Wednesday, October 19, 2016

Folly bans plastic bags from the beach

Bag ban hits the sand

Posted by Dustin Waters on Wed, Oct 19, 2016 at 10:38 AM

click to enlarge Folly Beach City Council has taken a strong stand on reducing litter - FLICKR USER VELKR0
  • Flickr user velkr0
  • Folly Beach City Council has taken a strong stand on reducing litter
Folly Beach City Council voted unanimously Tuesday evening to prohibit the use of single-use plastic bags, balloons, and all polystyrene foam (Styrofoam) plates, cups, and containers on the beach. Those found violating that ban could face a fine up to $500 or 30 days in jail.

Effective immediately, the new ordinance comes just one month after Folly Beach officials passed new rules that will prevent businesses from distributing single-use plastic bags to customers. With plastic bags soon to be no longer an option, stores are asked to provide or make available to customers reusable carry-out bags or recyclable paper bags.

The ordinance also prohibits businesses from selling or providing customers with polystyrene foam coolers or cups. Taking effect at the start of next year, businesses found in violation of the ban would face a $100 fine on first offense, $200 for the second, and $500 for each additional violation during a 12-month period. Repeat offenders could also have their business licenses suspended or revoked by the city.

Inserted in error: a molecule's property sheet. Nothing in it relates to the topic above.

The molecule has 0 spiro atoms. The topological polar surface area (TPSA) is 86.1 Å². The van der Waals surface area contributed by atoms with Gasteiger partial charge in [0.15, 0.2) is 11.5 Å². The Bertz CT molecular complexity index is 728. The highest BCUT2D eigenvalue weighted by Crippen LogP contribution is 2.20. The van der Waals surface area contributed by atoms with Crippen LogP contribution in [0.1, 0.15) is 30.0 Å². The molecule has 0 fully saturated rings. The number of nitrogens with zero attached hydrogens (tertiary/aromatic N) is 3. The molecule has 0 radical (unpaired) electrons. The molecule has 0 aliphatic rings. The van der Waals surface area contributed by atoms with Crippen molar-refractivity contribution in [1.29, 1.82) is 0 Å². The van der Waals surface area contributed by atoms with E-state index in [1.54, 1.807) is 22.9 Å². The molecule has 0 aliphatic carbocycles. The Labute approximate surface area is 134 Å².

Folly Beach efforts follow the Isle of Palms ban, which in 2015 became the first municipality in South Carolina to put in place a ban on single-use plastic bags. The Isle of Palms’ ban also passed by a unanimous vote from City Council, and the ordinance officially went into effect at the start of this year.

Hoping to gather information on how residents throughout the city of Charleston feel about single-use plastic bags, a coalition of city, county, and private environmental groups released a survey this summer. Although the survey’s introduction states that residents should not assume any foregone conclusions regarding future bans on plastics in the city, it is also written that the survey’s purpose is to “gauge support, concern, and information gaps regarding possible ways to reduce plastic bags in our communities.”

The introduction later adds, “We are interested in exploring ways to minimize the use of plastic — specifically, single-use plastic bags — to benefit the health and natural beauty of our community.”

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